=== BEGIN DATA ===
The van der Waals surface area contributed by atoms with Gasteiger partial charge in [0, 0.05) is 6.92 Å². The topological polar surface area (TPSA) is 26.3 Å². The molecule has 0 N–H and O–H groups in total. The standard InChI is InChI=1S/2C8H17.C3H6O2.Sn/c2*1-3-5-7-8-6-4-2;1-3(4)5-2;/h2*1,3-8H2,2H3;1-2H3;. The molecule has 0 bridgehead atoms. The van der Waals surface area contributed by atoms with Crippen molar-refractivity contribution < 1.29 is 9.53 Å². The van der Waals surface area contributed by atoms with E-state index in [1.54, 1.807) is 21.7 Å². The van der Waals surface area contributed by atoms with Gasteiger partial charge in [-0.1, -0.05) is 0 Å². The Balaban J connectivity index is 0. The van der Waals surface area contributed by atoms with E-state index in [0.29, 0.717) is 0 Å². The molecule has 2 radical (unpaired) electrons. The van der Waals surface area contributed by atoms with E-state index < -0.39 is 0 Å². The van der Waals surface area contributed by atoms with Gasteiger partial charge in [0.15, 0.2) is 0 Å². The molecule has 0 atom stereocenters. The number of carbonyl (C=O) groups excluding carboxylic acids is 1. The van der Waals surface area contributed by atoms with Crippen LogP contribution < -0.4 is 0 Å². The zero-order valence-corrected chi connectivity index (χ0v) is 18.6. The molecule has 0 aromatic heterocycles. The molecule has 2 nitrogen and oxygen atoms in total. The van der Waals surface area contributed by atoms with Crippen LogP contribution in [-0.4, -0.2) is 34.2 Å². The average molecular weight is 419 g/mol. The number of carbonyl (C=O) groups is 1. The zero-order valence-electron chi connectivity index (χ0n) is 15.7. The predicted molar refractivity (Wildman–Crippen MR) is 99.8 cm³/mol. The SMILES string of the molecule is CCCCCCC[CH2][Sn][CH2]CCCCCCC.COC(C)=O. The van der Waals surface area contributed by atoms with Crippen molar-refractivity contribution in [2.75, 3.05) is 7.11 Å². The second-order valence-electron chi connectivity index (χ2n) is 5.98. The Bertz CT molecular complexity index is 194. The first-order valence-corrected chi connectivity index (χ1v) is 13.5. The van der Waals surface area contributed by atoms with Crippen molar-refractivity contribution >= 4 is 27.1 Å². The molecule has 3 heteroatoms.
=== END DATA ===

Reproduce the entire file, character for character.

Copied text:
The van der Waals surface area contributed by atoms with Gasteiger partial charge in [0, 0.05) is 6.92 Å². The topological polar surface area (TPSA) is 26.3 Å². The molecule has 0 N–H and O–H groups in total. The standard InChI is InChI=1S/2C8H17.C3H6O2.Sn/c2*1-3-5-7-8-6-4-2;1-3(4)5-2;/h2*1,3-8H2,2H3;1-2H3;. The molecule has 0 bridgehead atoms. The van der Waals surface area contributed by atoms with Crippen molar-refractivity contribution < 1.29 is 9.53 Å². The van der Waals surface area contributed by atoms with E-state index in [1.54, 1.807) is 21.7 Å². The van der Waals surface area contributed by atoms with Gasteiger partial charge in [-0.1, -0.05) is 0 Å². The Balaban J connectivity index is 0. The van der Waals surface area contributed by atoms with E-state index in [0.29, 0.717) is 0 Å². The molecule has 2 radical (unpaired) electrons. The van der Waals surface area contributed by atoms with E-state index < -0.39 is 0 Å². The van der Waals surface area contributed by atoms with Gasteiger partial charge in [0.15, 0.2) is 0 Å². The molecule has 0 atom stereocenters. The number of carbonyl (C=O) groups excluding carboxylic acids is 1. The van der Waals surface area contributed by atoms with Crippen LogP contribution < -0.4 is 0 Å². The zero-order valence-corrected chi connectivity index (χ0v) is 18.6. The molecule has 0 aromatic heterocycles. The molecule has 2 nitrogen and oxygen atoms in total. The van der Waals surface area contributed by atoms with Crippen LogP contribution in [-0.4, -0.2) is 34.2 Å². The average molecular weight is 419 g/mol. The number of carbonyl (C=O) groups is 1. The zero-order valence-electron chi connectivity index (χ0n) is 15.7. The predicted molar refractivity (Wildman–Crippen MR) is 99.8 cm³/mol. The SMILES string of the molecule is CCCCCCC[CH2][Sn][CH2]CCCCCCC.COC(C)=O. The van der Waals surface area contributed by atoms with Crippen molar-refractivity contribution in [2.75, 3.05) is 7.11 Å². The second-order valence-electron chi connectivity index (χ2n) is 5.98. The Bertz CT molecular complexity index is 194. The first-order valence-corrected chi connectivity index (χ1v) is 13.5. The van der Waals surface area contributed by atoms with Crippen molar-refractivity contribution >= 4 is 27.1 Å². The molecule has 3 heteroatoms.